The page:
5. Explanatory Notes: these are brief; they log all the citations of David Balfour in the OED, SLD and EDD (English Dialect Dictionary); most usefully, they indicate omissions in the first printed editions and also quote in full new passages supplied by Stevenson for the book edition at Colvin’s request.

6. References: Beinecke references to letters not by RLS are by date and  McKay numbers, e.g. ‘July 13, 1892, Beinecke Library (B 4219), Yale University’.

3. Differences between the MS and the first printed editions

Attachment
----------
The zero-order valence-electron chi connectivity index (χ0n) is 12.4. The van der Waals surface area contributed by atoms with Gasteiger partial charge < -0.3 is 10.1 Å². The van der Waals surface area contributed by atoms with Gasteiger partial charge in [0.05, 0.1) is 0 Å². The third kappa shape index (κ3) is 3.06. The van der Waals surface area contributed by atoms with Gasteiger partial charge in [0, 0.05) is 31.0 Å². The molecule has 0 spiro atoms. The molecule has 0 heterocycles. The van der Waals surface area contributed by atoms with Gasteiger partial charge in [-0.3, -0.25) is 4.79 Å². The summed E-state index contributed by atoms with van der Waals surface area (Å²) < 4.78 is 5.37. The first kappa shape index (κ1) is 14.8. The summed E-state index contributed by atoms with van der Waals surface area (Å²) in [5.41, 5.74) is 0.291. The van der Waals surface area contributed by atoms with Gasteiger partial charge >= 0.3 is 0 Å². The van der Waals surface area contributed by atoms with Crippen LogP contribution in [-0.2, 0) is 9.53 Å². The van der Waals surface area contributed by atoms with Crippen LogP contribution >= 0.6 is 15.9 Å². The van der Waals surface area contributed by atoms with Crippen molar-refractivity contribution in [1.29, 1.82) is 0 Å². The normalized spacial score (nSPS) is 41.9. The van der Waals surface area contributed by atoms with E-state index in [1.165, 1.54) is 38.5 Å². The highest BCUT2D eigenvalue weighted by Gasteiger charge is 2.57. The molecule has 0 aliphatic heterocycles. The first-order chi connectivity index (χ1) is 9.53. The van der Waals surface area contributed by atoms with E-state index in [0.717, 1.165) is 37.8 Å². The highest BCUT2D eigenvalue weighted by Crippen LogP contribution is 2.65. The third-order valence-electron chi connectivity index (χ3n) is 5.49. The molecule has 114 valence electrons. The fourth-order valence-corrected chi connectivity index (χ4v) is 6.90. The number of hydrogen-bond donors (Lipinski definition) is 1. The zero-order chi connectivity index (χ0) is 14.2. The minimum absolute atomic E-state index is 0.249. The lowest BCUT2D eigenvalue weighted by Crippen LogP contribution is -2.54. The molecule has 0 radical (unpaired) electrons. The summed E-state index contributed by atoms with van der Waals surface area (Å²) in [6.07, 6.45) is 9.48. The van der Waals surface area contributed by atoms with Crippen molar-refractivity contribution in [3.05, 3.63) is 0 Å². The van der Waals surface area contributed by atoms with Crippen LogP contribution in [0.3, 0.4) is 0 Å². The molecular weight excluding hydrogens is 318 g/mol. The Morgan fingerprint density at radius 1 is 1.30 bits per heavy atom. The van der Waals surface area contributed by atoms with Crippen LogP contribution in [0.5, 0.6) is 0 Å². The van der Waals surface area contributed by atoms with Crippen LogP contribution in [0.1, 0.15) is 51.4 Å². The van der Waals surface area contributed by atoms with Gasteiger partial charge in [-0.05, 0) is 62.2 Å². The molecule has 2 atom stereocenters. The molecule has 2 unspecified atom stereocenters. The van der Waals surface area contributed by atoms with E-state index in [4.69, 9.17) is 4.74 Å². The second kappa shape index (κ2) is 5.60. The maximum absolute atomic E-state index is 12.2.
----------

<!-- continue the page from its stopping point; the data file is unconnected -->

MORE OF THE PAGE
In the editorial part of the volume, the preparation of the first printed edition is discussed only briefly (though there is a reference to Menikoff’s article ‘Towards the Production of a Text: Time, Space, and David Balfour‘ in Studies in the Novel 27.3 (1995)). It is mentioned in the Introduction (‘The Lonely Trials of David Balfour’) on pp. xliii-xliv, and p. xlvi (‘Colvin had his hand on the manuscript and in his fashion excised a number of choice expressions and incidents. These have been restored and appear for the first time in this edition’). The subject returns again in the ‘Note on the Text’, pp. lxiv-lxv, which discusses ‘absurd cutting’, ‘deliberate censorship’ and ‘mangled phrases’. The latter is illustrated by how ‘the warsling of the sea [and the breaching of the sprays]’ in the MS (ch. 22) becomes a mis-reading, ‘the sailing of the sea’, in Atalanta and ‘the whistling of the wind’ (ch. 22) in the Cassell’s book edition. As the latter cannot be a misreading of the MS, it was a change presumably made in proofs, though we don’t know by whom. However, as ‘whistling of the wind’ is so much weaker than ‘warsling of the sea’, it just might have been made by Colvin, going to press, unable to decipher the MS, and unable to get a reply from Stevenson in less than two months, perhaps included in the proofs, but not picked up by Stevenson. Thanks to Menikoff’s work, it could be a good case for emendation in any edition of the text. Similar differences between MS and printed edition (‘innocency’ and ‘indifferency’ in the MS becoming ‘innocence’ and ‘indifference’) are also noted, though we cannot tell if the change was made by Stevenson or not (though probably not).